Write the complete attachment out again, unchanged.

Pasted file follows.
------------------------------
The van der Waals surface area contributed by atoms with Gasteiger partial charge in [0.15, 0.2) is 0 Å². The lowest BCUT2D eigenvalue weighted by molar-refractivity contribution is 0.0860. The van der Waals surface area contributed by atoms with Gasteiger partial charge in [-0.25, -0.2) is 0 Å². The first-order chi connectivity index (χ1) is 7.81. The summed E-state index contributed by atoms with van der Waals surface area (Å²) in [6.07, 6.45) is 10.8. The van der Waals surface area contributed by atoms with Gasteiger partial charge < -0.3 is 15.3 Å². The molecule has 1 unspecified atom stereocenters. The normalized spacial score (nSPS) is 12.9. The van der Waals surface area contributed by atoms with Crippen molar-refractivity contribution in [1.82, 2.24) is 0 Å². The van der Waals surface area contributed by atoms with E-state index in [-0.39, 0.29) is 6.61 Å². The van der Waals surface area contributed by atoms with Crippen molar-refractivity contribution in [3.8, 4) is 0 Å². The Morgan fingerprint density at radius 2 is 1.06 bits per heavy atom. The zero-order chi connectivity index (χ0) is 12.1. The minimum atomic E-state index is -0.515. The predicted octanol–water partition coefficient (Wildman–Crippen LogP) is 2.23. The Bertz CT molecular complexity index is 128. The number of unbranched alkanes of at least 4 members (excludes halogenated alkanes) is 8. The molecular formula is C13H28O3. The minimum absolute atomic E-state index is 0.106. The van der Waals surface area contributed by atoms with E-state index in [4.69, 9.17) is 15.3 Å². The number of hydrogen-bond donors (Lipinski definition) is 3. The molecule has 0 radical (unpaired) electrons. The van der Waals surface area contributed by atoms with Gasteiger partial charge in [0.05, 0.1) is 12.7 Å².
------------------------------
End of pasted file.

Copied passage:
The van der Waals surface area contributed by atoms with Gasteiger partial charge in [0.15, 0.2) is 0 Å². The lowest BCUT2D eigenvalue weighted by molar-refractivity contribution is 0.0860. The van der Waals surface area contributed by atoms with Gasteiger partial charge in [-0.25, -0.2) is 0 Å². The first-order chi connectivity index (χ1) is 7.81. The summed E-state index contributed by atoms with van der Waals surface area (Å²) in [6.07, 6.45) is 10.8. The van der Waals surface area contributed by atoms with Gasteiger partial charge < -0.3 is 15.3 Å². The molecule has 1 unspecified atom stereocenters. The normalized spacial score (nSPS) is 12.9. The van der Waals surface area contributed by atoms with Crippen molar-refractivity contribution in [1.82, 2.24) is 0 Å². The van der Waals surface area contributed by atoms with E-state index in [-0.39, 0.29) is 6.61 Å². The van der Waals surface area contributed by atoms with Crippen molar-refractivity contribution in [3.8, 4) is 0 Å². The Morgan fingerprint density at radius 2 is 1.06 bits per heavy atom. The zero-order chi connectivity index (χ0) is 12.1. The minimum atomic E-state index is -0.515. The predicted octanol–water partition coefficient (Wildman–Crippen LogP) is 2.23. The Bertz CT molecular complexity index is 128. The number of unbranched alkanes of at least 4 members (excludes halogenated alkanes) is 8. The molecular formula is C13H28O3. The minimum absolute atomic E-state index is 0.106. The van der Waals surface area contributed by atoms with E-state index in [4.69, 9.17) is 15.3 Å². The number of hydrogen-bond donors (Lipinski definition) is 3. The molecule has 0 radical (unpaired) electrons. The van der Waals surface area contributed by atoms with Gasteiger partial charge in [0.05, 0.1) is 12.7 Å².